Hamas’ unprecedented rocket attack over Israel on October 7 destabilized peace in the Middle East, leading to a head on collision between the Palestinian armed militant group and the state of Israel. In this scenario, two different opinions appeared: the West and some other countries unequivocally supports Israel and condemned Hamas for its brazen attacks against the Jewish state. Whereas some Muslim countries expressed their solidarity with Hamas. In between were Russia and China, which called for restraint on the part of Hamas and Israel in the prevailing conflict.
While there was no official pronouncement on part of the Indian government on Hamas’ attack over Israel, Indian Prime Minister Narendra Modi stated on October 7 that India was “deeply shocked by the news of terrorist attacks in Israel. Our thoughts and prayers are with the innocent victims and their families. We stand in solidarity with Israel at this difficult hour.” Modi’s statement reflected BJP’s age-old policy to transform the Muslim majority in the Kashmir Valley into a minority, following Israel’s policy of demographic transformation by promoting the settlement of Jews in the occupied West Bank.
Palestine and Kashmir are classic examples of unresolved conflicts where the UN Security Council has passed numerous resolutions, yet the two conflicts are far from any peaceful resolution. There is a stark asymmetry when one looks at Israel and Hamas on the one hand, and India and Kashmiri resistance groups on the other. Yet, the spontaneous expression of solidarity from Narendra Modi with Israel makes sense, because his country is facing the longest movement for independence, and despite deploying around half a million troops, New Delhi has not been able to quell the Kashmiri movement of emancipation.
Gaza, which was controlled by Egypt, was occupied by Israeli forces during the June 1967 Arab-Israeli war. The Palestinian enclave 2.3 million people was vacated by Israel in September 2005, but it maintains its land, air and sea siege. In the last 18 years since the Israeli military withdrawal from Gaza, the territory came under the control of Hamas, after it ousted PLO and experienced scores of periodic air, sea and land attacks from the Jewish state which killed thousands of people. In the meantime, Hamas, having popular support in Gaza, decided to avenge the humiliation over the loss of Al-Aqsa mosque and decades of Israeli aggression by launching rocket attacks on October 7 and taking its conflict with Israel to the next level.
From any standpoint, Israel is a loser because Hamas, a non-state actor managed to break the myth of the omnipotence of the Israeli security forces and bring armed conflict deep inside the Jewish state.
On October 7, fifty years after the outbreak of Arab-Israeli war, Hamas executed its strategic plan to launch land, air and sea attacks on Israel. Unlike the past when Israeli security forces were heavily deployed along border of Gaza, on October 7, in view of religious celebrations in the West Bank, the bulk of Israel forces had left Gaza to participate in the festival, leaving a security vacuum which was fully exploited by Hamas. Around one thousand armed personnel of Hamas breached the border fence with Gaza and penetrated Israel, taking control of tanks, armored personal carriers and government buildings. Hamas took hostage around 100 Israeli civilians and combatants. Firing more than 7,000 rockets deep inside Israel caused havoc, killing more than 1,000 people and injuring several thousand.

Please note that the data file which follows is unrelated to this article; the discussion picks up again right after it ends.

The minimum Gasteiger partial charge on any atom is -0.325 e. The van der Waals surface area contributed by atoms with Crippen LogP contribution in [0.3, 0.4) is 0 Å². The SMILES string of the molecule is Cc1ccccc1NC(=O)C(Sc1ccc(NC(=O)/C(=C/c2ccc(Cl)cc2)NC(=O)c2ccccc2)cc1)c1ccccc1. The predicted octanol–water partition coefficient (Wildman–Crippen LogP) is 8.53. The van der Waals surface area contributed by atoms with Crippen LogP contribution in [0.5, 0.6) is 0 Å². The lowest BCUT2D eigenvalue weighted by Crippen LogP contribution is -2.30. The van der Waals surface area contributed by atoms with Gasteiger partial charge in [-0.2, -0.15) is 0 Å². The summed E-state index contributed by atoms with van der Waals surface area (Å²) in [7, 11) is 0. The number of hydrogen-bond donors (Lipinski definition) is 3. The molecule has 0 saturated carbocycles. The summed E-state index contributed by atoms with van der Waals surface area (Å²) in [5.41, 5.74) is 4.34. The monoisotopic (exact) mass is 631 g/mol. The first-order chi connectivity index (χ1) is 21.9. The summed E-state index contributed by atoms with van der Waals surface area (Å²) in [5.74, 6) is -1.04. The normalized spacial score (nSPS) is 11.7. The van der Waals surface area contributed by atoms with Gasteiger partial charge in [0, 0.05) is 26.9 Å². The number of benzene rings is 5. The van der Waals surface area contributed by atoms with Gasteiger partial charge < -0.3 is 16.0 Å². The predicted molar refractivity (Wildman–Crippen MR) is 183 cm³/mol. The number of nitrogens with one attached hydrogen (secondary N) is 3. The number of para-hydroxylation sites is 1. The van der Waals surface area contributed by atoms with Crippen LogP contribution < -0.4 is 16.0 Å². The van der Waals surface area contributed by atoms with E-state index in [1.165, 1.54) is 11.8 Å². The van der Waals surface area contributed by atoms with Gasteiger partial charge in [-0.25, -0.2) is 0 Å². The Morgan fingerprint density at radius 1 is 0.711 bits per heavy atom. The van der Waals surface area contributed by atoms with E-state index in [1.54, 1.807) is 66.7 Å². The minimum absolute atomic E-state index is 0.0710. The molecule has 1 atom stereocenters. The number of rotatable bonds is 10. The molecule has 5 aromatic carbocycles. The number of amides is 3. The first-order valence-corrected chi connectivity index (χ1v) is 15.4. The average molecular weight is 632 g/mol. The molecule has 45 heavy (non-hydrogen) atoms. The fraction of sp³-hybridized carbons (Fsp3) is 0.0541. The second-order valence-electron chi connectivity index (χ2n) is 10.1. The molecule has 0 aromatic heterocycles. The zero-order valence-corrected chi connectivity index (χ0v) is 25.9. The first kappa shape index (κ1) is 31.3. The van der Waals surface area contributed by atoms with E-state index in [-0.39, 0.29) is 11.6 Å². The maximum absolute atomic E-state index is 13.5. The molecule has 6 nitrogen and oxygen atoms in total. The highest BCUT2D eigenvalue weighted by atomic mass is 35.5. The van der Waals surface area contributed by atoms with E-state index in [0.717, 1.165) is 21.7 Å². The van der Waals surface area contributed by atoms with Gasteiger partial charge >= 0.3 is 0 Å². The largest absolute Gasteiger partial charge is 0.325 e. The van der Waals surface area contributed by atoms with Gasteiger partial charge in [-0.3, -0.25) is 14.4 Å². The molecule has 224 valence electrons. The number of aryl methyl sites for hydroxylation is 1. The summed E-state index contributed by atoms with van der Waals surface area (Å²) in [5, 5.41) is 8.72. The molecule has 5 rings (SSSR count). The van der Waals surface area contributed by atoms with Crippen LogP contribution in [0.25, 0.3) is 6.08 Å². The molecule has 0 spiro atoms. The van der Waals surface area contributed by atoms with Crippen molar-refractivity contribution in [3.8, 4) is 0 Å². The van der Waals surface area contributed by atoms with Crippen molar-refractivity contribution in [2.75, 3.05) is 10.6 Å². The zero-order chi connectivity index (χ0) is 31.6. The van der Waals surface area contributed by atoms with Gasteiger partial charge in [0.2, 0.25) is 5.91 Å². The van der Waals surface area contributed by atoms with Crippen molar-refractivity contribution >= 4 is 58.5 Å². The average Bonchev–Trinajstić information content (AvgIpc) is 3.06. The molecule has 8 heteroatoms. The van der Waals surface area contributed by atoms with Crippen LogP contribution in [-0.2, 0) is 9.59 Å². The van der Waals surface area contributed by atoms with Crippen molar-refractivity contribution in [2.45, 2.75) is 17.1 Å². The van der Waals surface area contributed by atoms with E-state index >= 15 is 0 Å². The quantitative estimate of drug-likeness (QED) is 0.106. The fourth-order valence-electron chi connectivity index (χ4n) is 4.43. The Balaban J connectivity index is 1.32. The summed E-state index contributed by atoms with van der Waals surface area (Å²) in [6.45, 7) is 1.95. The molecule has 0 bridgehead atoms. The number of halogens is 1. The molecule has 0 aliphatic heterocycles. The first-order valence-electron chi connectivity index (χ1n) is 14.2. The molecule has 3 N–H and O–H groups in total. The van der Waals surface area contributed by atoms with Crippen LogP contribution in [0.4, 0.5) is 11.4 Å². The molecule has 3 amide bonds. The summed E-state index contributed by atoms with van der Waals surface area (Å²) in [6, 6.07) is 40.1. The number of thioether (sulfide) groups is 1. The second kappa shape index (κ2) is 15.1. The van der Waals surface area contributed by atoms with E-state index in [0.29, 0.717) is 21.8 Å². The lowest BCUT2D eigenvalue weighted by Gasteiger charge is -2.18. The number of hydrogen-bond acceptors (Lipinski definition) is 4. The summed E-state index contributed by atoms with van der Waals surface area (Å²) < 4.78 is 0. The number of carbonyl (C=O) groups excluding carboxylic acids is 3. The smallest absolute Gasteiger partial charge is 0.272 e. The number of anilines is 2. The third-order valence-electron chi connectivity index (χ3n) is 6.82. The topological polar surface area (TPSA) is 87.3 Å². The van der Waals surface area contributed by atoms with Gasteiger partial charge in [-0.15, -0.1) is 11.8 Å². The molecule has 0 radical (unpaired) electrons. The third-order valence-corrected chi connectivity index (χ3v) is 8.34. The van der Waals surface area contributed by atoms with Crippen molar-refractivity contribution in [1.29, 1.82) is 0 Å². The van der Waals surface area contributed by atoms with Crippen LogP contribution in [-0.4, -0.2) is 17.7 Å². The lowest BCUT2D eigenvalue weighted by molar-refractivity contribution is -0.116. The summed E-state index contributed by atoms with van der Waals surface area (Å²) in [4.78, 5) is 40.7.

Never in 1948, 1967, 1973 or the 1982 war in Lebanon has Israel experienced this degree of losses than in Hamas’ October 7 and 8 attacks. How Hamas managed to sneak deep inside Israel and cause irreparable damage shocked the Jewish state, and it failed to understand the intelligence failure that led to Hamas’ surprise attack. Equipped with the latest technology and surveillance systems inside Gaza, Israeli authorities are still unable to deduce out how Hamas carried out its coordinated and well-planned attack, causing hundreds of causalities and large-scale panic. Behaving as an injured lion, the Israeli Prime Minister Benjamin Netanyahu declared war against Hamas, and vowed to destroy Hamas’ control and command system, along with the tunnels which act as a source of supply of weapons and other items from Egypt. Israel also announced the cutoff of water and electricity to Gaza, and launched a ferocious aerial attack, killing hundreds of Palestinians in the process.
From any standpoint, Israel is a loser because Hamas, a non-state actor managed to break the myth of the omnipotence of the Israeli security forces and bring armed conflict deep inside the Jewish state. What are the strategic objectives of Hamas and has it not taken an almost existential risk by launching deadly attacks against Israel? Why are Arab and Muslim countries reluctant to render practical support to Hamas? What lessons can Kashmiris can learn from the Hamas-Israel armed conflict? So far countries like Iran, Pakistan and Turkey have expressed their solidarity with Hamas, but are unable to lend any practical form to their support. Hamas is confident that it can sustain attacks on Israel, and after getting support form Hezbollah, another non-state actor based in Lebanon, Israel will face two-pronged pressure - from the north in the form of Hezbollah and Hamas from south, whereas frontline Arab states like Syria, Lebanon and Egypt are unable to step in and prevent Israel from its counter attack.